Kosmin and Lachman


The second study with an explicit methodology was the Kosmin and Lachman’s National Survey of Religious Identification (1993). From April 1989 to April 1990 they had a major survey research company, ICR, collect religious identification data on 113 rounds of their bi-weekly poll. Altogether 113,723 people were interviewed, and 295 respondents or 0.3 percent of their sample were Muslims. This yielded an adult estimate of 527,000 Muslims. They believed, however, that Muslims were undercounted in their survey and put the adjusted figure at 0.5 percent or 877,000 adult Muslims. They felt that Muslim immigrants might have been underrepresented because of language limitations and because of suspicion among those from “societies with deep religious hostilities.” They also thought that African American Muslims might represent 2 percent rather than 1 percent of Blacks due to people missed in prison and “youth on the streets,” and that some other Muslims may have mentioned particular Islamic sects that interviewers did not recognize as Muslim. If their adjusted figure is applied to the total population, using the 1990 adjusted population figures, there were then an estimated 1,264,000 Muslims.




A third study with an explicit methodology was carried out in Illinois by Ba-Yunus (1997) in 1996. Lists of Muslims were gathered from Islamic organizations outside of the Chicago metropolitan area. Then it appears that people with similar last names were added from telephone directories, and finally, respondents from these lists were contacted and a snowball sampling technique was used to locate other Muslims. For the Chicago metropolitan area a sample of names from telephone directories was taken. These procedures yielded estimates that Muslims were 0.9 percent of the population outside of the Chicago metropolitan area, 3.9 percent of the Chicago area population, and 2.9 percent of the population of Illinois.

These procedures represent a creditable approach for estimating the Muslim population in Illinois. However, there are a number of unanswered questions about the Chicago-area survey that raises concerns. First, the survey was apparently not done by an established survey-research institute. Second, the researcher had spent considerable effort in identifying Muslim names before deciding to draw a sample of names, and this may have biased the sampling of names. Third, directories only contain listed numbers, thus excluding often 40 percent or more of urban telephone households, which is why most telephone polls use random digit dialing (RDD) sampling. Fourth, the research group widely advertised the survey among the Muslim community, which may have made Muslims more likely to cooperate than non-Muslims and thereby inflated the Muslim share of respondents. Finally, no information was given on how the survey or its sponsorship was described to respondents or the wording of the questions asked. In addition, even if accepted as non-problematic, it is practically impossible to translate these estimates for Illinois into national figures.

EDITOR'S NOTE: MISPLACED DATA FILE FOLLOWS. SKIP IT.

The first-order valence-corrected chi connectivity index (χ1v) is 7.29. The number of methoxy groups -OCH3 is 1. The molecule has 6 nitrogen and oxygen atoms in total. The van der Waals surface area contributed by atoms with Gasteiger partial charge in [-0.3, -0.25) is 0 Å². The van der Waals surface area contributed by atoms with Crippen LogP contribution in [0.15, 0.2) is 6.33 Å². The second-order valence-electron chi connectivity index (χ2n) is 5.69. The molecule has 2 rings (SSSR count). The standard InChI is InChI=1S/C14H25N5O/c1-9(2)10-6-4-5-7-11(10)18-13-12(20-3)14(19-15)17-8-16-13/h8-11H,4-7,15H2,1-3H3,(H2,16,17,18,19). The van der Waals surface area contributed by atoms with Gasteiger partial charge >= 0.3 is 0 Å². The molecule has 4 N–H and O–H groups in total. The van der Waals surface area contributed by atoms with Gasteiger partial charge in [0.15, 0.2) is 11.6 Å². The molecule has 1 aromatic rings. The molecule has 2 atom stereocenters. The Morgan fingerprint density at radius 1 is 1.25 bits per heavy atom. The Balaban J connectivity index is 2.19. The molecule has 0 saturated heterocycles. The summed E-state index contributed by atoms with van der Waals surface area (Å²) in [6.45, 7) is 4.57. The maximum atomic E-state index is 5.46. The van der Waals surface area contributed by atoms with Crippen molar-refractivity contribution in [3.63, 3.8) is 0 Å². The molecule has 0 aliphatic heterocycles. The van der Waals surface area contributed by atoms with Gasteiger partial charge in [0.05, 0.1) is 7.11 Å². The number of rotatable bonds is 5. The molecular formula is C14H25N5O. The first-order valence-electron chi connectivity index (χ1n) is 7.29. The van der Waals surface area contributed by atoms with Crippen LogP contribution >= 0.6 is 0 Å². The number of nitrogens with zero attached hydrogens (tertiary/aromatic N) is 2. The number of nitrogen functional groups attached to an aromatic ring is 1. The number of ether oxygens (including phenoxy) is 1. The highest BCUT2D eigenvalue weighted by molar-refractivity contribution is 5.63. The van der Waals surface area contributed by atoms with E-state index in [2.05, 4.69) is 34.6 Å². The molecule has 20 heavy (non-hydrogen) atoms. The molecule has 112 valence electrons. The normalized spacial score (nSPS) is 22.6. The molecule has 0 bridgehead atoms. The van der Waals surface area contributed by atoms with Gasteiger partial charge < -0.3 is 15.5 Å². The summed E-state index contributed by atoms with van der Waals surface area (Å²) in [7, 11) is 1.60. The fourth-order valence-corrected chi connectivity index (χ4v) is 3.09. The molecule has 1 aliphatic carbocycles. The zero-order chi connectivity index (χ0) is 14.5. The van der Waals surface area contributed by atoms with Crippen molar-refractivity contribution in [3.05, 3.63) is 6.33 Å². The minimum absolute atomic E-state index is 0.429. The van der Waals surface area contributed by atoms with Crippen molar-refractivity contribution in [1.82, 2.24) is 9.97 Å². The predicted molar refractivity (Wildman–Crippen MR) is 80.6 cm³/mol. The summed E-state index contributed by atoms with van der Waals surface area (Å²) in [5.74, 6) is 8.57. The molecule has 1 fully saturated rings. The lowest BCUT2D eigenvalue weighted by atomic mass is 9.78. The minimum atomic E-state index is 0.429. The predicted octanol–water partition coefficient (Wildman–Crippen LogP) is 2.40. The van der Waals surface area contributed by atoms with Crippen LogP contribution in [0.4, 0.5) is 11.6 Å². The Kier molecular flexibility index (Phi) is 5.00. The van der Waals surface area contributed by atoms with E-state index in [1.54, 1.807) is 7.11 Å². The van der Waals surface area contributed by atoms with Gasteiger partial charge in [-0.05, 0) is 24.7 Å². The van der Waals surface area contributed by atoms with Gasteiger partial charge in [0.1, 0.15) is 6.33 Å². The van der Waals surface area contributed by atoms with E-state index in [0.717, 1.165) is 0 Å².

Mosque Study Project


A fourth approach estimates the Muslim population through studying Islamic organizations. There are considerable differences in estimates of the number of mosques and Islamic centers in the United States. Eck (2001) says there are nearly 1400 mosques; the Council on American-Islamic Relations reports that there are “almost 2,000 mosques, schools, and Islamic centers.” Mujahid (2001) states that there are “3,000 small and large Islamic centers, mosques, and prayer locations.”


The most rigorous estimate was from the Mosque Study Project 2000 (Bagby, Perl, and Froehle, 2001) which combined seven lists of mosques, eliminated duplicates, and attempted to verify the existence of each place. This generated a final list of 1209 mosques in 2000. The researchers then drew a sample of 631 and were successful in obtaining information about 416 of the mosques. They found that 340 adults and children regularly participated in the average mosque, and that 1629 were “associated in any way with the religious life of the mosque.” This converts to a national estimate of 1,969,000 mosque-associated Muslims nationally.